Many prospective patients think that their only option for end-stage renal disease (ESRD) is dialysis in a center at least three times a week for an average of four hours a session. This is not true, and there are several other options available including peritoneal dialysis (PD), home hemodialysis and transplants.
What is Peritoneal Dialysis?
Exit site for peritoneal dialysis catheter
Peritoneal Dialysis (PD) is a treatment that utilizes your peritoneum, a membrane lining your abdominal cavity, as a filter to remove wastes from your body. This type of dialysis requires a care partner to help with the process.
Your peritoneum does a similar job as the dialyzer on a dialysis machine during treatment or that your kidneys do every day. Waste products and fluid pass through the membrane into dialysate (dialysis fluid) and the fluid is drained with the waste products. Your peritoneum is what separates your blood from the dialysis fluid and allows the process to occur. Each time fluid is added to the abdomen and extra fluid and wastes are removed is called an exchange.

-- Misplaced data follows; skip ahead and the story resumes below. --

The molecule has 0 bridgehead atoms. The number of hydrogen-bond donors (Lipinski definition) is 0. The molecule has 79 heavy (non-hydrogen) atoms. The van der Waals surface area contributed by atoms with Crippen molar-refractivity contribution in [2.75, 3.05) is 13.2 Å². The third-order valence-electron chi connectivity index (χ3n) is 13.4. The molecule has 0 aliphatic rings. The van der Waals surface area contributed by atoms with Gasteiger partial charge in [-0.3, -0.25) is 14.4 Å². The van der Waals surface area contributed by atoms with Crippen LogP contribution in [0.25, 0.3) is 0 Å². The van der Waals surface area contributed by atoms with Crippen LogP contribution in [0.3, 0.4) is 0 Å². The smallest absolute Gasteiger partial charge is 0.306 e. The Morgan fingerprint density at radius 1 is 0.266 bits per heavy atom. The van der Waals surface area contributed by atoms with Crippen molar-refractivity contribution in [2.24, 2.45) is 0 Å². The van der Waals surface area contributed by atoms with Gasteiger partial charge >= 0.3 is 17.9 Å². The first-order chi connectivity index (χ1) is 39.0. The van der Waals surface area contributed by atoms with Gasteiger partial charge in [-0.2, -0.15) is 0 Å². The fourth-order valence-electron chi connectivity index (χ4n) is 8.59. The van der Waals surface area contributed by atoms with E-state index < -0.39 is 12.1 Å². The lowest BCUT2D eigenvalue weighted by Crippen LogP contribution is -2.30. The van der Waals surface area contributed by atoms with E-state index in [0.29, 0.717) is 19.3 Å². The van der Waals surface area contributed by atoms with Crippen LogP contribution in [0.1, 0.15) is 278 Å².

Peritoneal Dialysis has been used in the United States since the 1980’s, and improvements continue to be made to ensure it is a safe and effective treatment. There are potential benefits and negatives to the treatment.
Types of Peritoneal Dialysis
There are two ways to perform peritoneal dialysis, Continuous-Cycler Assisted Peritoneal Dialysis (CCPD) and Continuous Ambulatory Peritoneal Dialysis (CAPD), which are outlined below.
Continuous Cycling Peritoneal Dialysis
Continuous cycling peritoneal dialysis (CCPD) is a method of performing peritoneal dialysis exchanges using a machine called a cycler during your sleeping hours. Generally, three to five exchanges are done each night. There is an option to drain directly to your toilet or a drain or into drain bags that you would empty when you wake up in the morning. This program frees up your daytime hours. Each nightly session lasts at least eight to ten hours. Some programs leave you with a set amount of dialysate at the end of your treatment that will dwell during the day.
Continuous Ambulatory Peritoneal Dialysis